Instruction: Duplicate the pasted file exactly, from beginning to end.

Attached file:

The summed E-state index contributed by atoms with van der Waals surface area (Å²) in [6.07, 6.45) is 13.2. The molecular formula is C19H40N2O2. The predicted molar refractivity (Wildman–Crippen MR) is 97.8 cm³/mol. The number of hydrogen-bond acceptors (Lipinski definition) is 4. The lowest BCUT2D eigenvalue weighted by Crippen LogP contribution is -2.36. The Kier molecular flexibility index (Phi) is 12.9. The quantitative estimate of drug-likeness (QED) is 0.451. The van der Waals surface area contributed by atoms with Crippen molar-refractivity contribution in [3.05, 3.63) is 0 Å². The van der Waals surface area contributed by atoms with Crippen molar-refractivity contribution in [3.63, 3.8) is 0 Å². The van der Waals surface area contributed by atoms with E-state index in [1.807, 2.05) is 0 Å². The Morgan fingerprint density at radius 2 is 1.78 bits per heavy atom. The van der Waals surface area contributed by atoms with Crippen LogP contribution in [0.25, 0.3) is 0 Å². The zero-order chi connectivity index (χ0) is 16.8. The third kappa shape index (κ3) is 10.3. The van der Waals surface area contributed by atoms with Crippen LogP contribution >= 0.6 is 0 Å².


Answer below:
The summed E-state index contributed by atoms with van der Waals surface area (Å²) in [6.07, 6.45) is 13.2. The molecular formula is C19H40N2O2. The predicted molar refractivity (Wildman–Crippen MR) is 97.8 cm³/mol. The number of hydrogen-bond acceptors (Lipinski definition) is 4. The lowest BCUT2D eigenvalue weighted by Crippen LogP contribution is -2.36. The Kier molecular flexibility index (Phi) is 12.9. The quantitative estimate of drug-likeness (QED) is 0.451. The van der Waals surface area contributed by atoms with Crippen molar-refractivity contribution in [3.05, 3.63) is 0 Å². The van der Waals surface area contributed by atoms with Crippen molar-refractivity contribution in [3.63, 3.8) is 0 Å². The van der Waals surface area contributed by atoms with E-state index in [1.807, 2.05) is 0 Å². The Morgan fingerprint density at radius 2 is 1.78 bits per heavy atom. The van der Waals surface area contributed by atoms with Crippen LogP contribution in [0.25, 0.3) is 0 Å². The zero-order chi connectivity index (χ0) is 16.8. The third kappa shape index (κ3) is 10.3. The van der Waals surface area contributed by atoms with Crippen LogP contribution >= 0.6 is 0 Å².